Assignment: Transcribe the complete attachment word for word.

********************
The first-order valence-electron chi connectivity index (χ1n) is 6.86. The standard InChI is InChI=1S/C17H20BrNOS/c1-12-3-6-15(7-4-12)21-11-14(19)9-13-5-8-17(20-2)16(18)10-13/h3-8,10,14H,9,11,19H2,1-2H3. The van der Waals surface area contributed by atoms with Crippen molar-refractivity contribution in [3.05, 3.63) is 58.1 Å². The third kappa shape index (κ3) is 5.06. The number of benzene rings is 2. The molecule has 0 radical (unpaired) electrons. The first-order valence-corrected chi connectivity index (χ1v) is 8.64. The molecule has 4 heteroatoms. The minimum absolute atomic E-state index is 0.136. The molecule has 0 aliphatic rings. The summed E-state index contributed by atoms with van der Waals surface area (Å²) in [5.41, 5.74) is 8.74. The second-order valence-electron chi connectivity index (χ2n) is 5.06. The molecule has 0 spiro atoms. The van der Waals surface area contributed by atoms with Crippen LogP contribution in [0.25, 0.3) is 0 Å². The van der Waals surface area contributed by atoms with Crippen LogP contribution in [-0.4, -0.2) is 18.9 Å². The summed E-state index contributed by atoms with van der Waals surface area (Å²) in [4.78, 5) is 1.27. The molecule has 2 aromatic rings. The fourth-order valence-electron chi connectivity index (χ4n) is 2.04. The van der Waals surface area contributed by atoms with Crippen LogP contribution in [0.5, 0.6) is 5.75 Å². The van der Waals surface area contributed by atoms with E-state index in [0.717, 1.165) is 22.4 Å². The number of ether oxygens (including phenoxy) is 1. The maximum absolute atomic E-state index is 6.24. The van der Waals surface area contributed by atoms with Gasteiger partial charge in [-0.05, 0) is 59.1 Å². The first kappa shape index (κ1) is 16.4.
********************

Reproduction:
The first-order valence-electron chi connectivity index (χ1n) is 6.86. The standard InChI is InChI=1S/C17H20BrNOS/c1-12-3-6-15(7-4-12)21-11-14(19)9-13-5-8-17(20-2)16(18)10-13/h3-8,10,14H,9,11,19H2,1-2H3. The van der Waals surface area contributed by atoms with Crippen molar-refractivity contribution in [3.05, 3.63) is 58.1 Å². The third kappa shape index (κ3) is 5.06. The number of benzene rings is 2. The molecule has 0 radical (unpaired) electrons. The first-order valence-corrected chi connectivity index (χ1v) is 8.64. The molecule has 4 heteroatoms. The minimum absolute atomic E-state index is 0.136. The molecule has 0 aliphatic rings. The summed E-state index contributed by atoms with van der Waals surface area (Å²) in [5.41, 5.74) is 8.74. The second-order valence-electron chi connectivity index (χ2n) is 5.06. The molecule has 0 spiro atoms. The van der Waals surface area contributed by atoms with Crippen LogP contribution in [0.25, 0.3) is 0 Å². The van der Waals surface area contributed by atoms with Crippen LogP contribution in [-0.4, -0.2) is 18.9 Å². The summed E-state index contributed by atoms with van der Waals surface area (Å²) in [4.78, 5) is 1.27. The molecule has 2 aromatic rings. The fourth-order valence-electron chi connectivity index (χ4n) is 2.04. The van der Waals surface area contributed by atoms with Crippen LogP contribution in [0.5, 0.6) is 5.75 Å². The van der Waals surface area contributed by atoms with E-state index in [0.717, 1.165) is 22.4 Å². The number of ether oxygens (including phenoxy) is 1. The maximum absolute atomic E-state index is 6.24. The van der Waals surface area contributed by atoms with Gasteiger partial charge in [-0.05, 0) is 59.1 Å². The first kappa shape index (κ1) is 16.4.